• Create and execute the WP-CLI command based on the parameters received

In order to avoid errors, add the following restrictions using the unless and onlyif attributes of Puppet's exec command:

  • Install an item only if it is not already installed. WP-CLI's is-installed command is used to determine if the item is installed or not.
  • Activate/deactivate/delete/uninstall/update an item only if it is already installed.

Create a new file named resource.pp.

sudo nano /etc/puppet/modules/wordpress_manager/manifests/resource.pp

Add the following code to it. Again, the in-line comments should help you understand what the code does.

Note: By default, our module will use /var/www as the Wordpress installation directory, and root as the Wordpress files owner. You might have to change the values of the $root_directory and $user attributes toward the top of the code to reflect your environment.

define wordpress_manager::resource (
    $resource_name,
    $resource_type,
    $root_directory = "/var/www/",
    $action,
    $user = "root",
) {

    # Make sure WP_CLI is installed
    require wordpress_manager::install

    $wp_cli = "/usr/bin/wp-cli --allow-root"

    # Install the theme or plugin unless it is already installed.
    if $action == "install" {
        exec { "Install $resource_name":
            command => "$wp_cli $resource_type $action $resource_name",
            unless => "$wp_cli $resource_type is-installed $resource_name",
            cwd => $root_directory,
            user => $user
        }
    }

    # Activate or update the theme or plugin only if it is currently installed.
    if $action == "activate" or $action == "update" {
        exec { "$action $resource_name":
            command => "$wp_cli $resource_type $action $resource_name",
            onlyif => "$wp_cli $resource_type is-installed $resource_name",
            cwd => $root_directory,
            user => $user
        }
    }

    # Uninstall or deactivate a plugin only if it is currently installed.
    if $resource_type == "plugin" {
        if $action == "uninstall" or $action == "deactivate" {
            exec { "$action $resource_name":
                command => "$wp_cli plugin $action $resource_name",
                onlyif => "$wp_cli plugin is-installed $resource_name",
                cwd => $root_directory,
                user => $user
            }
        }
    }

    # Delete a theme only if it is currently installed.
    if $action == "delete" and $resource_type == "theme" {
        exec { "$action $resource_name":
            command => "$wp_cli theme $action $resource_name",
            onlyif => "$wp_cli theme is-installed $resource_name",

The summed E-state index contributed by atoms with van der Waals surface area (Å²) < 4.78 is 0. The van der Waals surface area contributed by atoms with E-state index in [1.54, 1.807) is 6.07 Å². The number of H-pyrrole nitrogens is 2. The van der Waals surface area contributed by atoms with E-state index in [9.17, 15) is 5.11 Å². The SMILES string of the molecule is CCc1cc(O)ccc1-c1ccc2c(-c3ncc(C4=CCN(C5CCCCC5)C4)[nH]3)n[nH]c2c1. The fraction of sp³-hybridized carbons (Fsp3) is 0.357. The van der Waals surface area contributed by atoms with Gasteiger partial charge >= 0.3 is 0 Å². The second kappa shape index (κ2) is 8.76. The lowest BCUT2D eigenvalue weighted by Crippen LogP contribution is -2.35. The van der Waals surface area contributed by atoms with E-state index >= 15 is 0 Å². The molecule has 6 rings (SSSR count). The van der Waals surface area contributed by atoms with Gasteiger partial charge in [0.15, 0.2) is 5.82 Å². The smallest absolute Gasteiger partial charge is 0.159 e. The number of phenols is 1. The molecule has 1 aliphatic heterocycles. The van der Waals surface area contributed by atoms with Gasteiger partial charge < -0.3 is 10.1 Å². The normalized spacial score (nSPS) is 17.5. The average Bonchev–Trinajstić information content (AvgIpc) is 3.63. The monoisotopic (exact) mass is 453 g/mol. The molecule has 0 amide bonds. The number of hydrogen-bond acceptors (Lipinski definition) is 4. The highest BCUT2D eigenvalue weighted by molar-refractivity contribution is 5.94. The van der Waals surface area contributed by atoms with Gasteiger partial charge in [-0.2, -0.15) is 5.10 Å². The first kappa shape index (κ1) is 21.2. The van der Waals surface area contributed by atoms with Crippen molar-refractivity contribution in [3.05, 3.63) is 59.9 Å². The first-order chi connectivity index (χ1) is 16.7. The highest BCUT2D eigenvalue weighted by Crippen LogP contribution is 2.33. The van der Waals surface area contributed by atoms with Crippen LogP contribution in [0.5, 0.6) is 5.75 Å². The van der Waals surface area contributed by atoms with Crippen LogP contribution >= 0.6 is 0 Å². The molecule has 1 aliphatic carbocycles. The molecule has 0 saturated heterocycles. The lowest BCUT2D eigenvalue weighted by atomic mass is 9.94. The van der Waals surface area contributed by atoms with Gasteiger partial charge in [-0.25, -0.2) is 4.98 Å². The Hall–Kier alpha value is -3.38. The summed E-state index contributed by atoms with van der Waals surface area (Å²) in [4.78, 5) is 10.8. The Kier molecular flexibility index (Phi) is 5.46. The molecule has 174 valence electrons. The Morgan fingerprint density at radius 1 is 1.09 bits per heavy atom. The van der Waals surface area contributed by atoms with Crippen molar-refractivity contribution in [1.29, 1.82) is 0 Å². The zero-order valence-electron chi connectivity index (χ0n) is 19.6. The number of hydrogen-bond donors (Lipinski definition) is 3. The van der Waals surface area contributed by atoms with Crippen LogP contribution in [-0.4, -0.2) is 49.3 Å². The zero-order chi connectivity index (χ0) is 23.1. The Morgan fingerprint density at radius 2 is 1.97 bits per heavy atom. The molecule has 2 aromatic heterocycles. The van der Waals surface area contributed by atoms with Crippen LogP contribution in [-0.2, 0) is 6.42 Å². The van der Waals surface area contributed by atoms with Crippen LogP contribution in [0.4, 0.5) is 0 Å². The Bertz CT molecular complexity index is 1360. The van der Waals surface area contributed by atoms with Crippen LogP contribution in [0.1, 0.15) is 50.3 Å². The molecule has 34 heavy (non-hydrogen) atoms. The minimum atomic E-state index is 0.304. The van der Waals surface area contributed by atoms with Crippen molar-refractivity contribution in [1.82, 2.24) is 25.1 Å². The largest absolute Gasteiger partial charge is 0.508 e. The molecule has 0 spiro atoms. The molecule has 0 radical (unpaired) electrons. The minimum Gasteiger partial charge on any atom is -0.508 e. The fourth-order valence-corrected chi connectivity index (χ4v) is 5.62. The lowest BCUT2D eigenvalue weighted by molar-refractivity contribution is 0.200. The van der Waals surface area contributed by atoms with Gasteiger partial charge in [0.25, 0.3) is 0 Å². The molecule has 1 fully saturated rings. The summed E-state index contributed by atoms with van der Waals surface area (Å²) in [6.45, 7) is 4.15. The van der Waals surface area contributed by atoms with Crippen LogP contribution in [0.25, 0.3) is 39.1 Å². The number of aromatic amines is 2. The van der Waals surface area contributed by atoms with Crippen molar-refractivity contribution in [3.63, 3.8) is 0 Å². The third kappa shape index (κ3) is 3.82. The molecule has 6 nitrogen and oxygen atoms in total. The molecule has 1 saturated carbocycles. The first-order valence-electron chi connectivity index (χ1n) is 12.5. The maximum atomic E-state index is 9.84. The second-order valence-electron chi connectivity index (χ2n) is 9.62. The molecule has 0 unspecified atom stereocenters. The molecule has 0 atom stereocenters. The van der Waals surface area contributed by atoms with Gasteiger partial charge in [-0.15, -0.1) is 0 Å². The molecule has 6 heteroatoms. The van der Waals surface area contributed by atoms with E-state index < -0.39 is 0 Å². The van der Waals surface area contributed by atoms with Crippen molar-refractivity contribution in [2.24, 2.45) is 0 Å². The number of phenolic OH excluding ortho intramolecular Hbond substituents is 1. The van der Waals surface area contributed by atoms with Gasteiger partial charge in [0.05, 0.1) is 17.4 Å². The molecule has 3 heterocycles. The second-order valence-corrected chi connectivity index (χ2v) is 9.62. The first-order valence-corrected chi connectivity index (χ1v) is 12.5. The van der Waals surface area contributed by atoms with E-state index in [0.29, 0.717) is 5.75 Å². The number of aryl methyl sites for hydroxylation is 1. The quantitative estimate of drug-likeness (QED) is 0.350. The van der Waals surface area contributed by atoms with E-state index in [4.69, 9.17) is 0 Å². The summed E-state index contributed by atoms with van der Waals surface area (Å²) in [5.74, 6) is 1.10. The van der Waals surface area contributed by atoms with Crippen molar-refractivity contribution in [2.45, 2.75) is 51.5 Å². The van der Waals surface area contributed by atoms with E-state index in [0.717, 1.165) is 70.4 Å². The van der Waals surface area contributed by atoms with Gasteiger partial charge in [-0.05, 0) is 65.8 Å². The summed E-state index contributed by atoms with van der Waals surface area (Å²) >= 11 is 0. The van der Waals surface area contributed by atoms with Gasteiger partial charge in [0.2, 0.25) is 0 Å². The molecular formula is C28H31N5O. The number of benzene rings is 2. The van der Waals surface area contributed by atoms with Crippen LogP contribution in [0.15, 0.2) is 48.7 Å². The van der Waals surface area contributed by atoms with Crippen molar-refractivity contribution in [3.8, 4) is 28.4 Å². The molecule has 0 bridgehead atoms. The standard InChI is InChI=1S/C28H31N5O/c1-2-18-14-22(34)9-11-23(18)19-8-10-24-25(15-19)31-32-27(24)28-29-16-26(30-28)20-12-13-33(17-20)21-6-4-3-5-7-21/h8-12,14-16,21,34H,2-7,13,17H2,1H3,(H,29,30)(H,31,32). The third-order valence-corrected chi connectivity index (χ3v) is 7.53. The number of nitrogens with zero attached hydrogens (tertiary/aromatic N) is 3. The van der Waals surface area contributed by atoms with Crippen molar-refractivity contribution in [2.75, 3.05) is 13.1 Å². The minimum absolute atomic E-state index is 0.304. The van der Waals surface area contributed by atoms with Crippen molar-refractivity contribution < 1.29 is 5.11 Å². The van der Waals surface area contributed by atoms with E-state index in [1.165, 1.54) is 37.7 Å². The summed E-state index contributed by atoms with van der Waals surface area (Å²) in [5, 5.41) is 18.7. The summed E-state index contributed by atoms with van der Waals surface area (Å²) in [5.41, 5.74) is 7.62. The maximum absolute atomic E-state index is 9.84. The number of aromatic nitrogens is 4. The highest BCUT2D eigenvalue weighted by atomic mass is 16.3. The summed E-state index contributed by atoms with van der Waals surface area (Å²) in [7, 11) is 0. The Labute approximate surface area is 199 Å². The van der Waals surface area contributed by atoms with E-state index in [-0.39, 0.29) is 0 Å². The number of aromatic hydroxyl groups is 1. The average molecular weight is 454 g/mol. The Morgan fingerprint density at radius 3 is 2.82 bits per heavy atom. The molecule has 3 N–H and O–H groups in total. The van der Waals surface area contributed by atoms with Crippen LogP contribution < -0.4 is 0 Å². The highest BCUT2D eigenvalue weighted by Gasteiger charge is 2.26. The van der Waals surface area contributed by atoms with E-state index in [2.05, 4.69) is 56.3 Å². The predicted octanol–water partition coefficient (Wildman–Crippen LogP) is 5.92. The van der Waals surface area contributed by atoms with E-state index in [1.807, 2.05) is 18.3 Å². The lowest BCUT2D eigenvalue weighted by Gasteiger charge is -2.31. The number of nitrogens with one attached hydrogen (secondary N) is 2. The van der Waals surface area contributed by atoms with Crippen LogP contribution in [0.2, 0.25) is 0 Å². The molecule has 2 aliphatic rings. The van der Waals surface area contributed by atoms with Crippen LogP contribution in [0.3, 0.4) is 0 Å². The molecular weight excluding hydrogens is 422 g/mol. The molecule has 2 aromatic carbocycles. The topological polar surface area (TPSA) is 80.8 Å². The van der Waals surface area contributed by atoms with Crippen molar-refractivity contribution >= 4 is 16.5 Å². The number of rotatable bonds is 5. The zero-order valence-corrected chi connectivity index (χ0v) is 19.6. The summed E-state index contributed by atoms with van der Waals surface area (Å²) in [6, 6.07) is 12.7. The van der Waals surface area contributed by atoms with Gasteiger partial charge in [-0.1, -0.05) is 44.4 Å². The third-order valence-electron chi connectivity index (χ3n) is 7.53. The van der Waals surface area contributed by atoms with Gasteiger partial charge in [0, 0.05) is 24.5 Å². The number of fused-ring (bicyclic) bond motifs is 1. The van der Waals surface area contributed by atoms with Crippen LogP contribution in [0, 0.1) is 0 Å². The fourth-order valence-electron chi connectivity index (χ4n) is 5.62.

cwd => $root_directory,
            user => $user
        }
    }

}

We use the --allow-root flag for all WP-CLI commands in this module. It is required in order to handle WordPress instances that are owned by root. Without this flag, trying to run WP-CLI as root will fail with an error message saying:

Error: YIKES! It looks like you're running this as root. You probably meant to run this as the user that your WordPress install exists under.

Our Puppet module is now ready. Here are a few examples to help you understand how you can use it.

Example 1 — Apply a New WordPress Theme

Let's use our Puppet module to apply a new WordPress theme to a WordPress instance.

By default, WordPress uses the twentyfifteen theme. Here's what it looks like:

Default Look

Let's install and apply a new theme named expound. To find more themes, you can browse through WordPress's Themes Directory.

Use nano (or the editor of your choice) to create a new file named manage_expound_theme.pp.

nano /tmp/manage_expound_theme.pp

Add the following code to it:

wordpress_manager::resource { 'install expound':
    resource_name => "expound",
    resource_type => "theme",
    action => "install"
}

wordpress_manager::resource { 'activate expound':
    resource_name => "expound",
    resource_type => "theme",
    action => "activate",
    require => WordPress_manager::Resource['install expound']
}

Use the puppet apply command to run the manifest.

sudo puppet apply /tmp/manage_expound_theme.pp

After completing the run, the output should look similar to this:

Notice: Compiled catalog for zona-virtualbox in environment production in 0.81 seconds
Notice: /Stage[main]/Main/WordPress_manager::Resource[install expound]/Exec[Install expound]/returns: executed successfully